can safety regulations keep up with innovation in construction?

A devastating fire that engulfed two large apartment buildings in Valencia, Spain, on 23 February killed ten people and destroyed dozens of homes. Video footage shows flames spreading swiftly up the buildings’ exterior, fanned by strong winds to create what onlookers described as a “fireball”. The two blocks – 14-storey buildings containing 138 apartments – were gutted in under an hour, raising questions as to the materials used in their construction.

Parallels have been drawn between this fire in Valencia’s western neighbourhood of Campanar and the 2017 Grenfell Tower fire in London, which spread in a similar way across the building’s exterior, resulting in the tragic loss of 72 lives. The Grenfell fire was spread by the building’s flammable cladding, which had been approved by fire safety inspectors only two years before the fire. Grenfell profoundly affected British society, leading to significant regulatory changes aimed at preventing similar tragedies.

In the wake of the Valencia tragedy, the public is urgently seeking clear answers, not just about this particular fire but about the overall safety of homes.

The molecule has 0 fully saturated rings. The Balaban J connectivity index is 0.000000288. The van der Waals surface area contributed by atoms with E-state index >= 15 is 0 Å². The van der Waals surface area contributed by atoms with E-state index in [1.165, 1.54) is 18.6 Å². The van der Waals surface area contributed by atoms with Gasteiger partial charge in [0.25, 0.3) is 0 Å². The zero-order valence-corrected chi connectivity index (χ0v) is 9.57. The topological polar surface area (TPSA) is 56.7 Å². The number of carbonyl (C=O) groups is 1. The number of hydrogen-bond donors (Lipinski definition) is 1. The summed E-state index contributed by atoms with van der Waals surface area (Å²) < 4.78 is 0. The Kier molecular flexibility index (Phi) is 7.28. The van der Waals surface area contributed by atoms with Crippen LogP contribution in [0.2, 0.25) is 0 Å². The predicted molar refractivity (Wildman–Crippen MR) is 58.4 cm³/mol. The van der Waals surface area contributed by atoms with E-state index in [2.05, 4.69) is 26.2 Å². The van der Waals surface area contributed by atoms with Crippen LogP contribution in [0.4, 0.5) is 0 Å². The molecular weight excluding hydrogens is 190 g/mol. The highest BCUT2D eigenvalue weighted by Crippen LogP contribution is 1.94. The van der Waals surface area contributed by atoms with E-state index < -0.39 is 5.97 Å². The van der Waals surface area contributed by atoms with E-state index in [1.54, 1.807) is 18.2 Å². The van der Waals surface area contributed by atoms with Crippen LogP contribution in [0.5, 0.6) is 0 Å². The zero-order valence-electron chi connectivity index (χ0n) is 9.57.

The challenges of keeping fire safety up to date

Older Spanish homes are notoriously cold in winter: 51% of all Spanish houses were built at a time when there was no legal requirement for homes to have any kind of insulation. As building techniques modernised, insulation became the norm, and cavity insulation, covered by cladding panels, replaced traditional bricks and mortar.

The building that caught fire in Valencia was modern. It was completed in 2008, and was advertised as being made with “innovative materials”, including cladding made from an aluminium-synthetic composite and cavity insulation.

While it would be unjust to claim that Spanish fire safety regulations are totally lacking, there is always scope for improvement. In the coming weeks and months, experts will conduct thorough investigations into all aspects of the buildings, including materials, external factors such as wind, evacuation routes and alarm systems, as well as the origin of the fire itself. As a result, regulations will be updated. However, these processes must be agile, effective and proactive if further tragedies are to be prevented.

Technology is developing faster than ever before, and keeping pace with this change is a huge problem for fire safety. If current regulations cannot keep up with new developments, new systems need to be put in place as a matter of urgency.

Wooden buildings

They have been around for centuries, but in recent decades, new construction techniques have made it possible to construct much larger wooden buildings than before. There are numerous studies on the way fire behaves on tall concrete and steel buildings, as well as many tragic real life fires that have prompted changes in legislation. There are, however, much fewer studies on large wooden structures.

This calls into question the fire safety of tall wooden buildings compared to concrete and steel ones. Doubts about wood’s safety in large scale construction raise the question of whether people should be planning to build skyscapers out of it in the near future.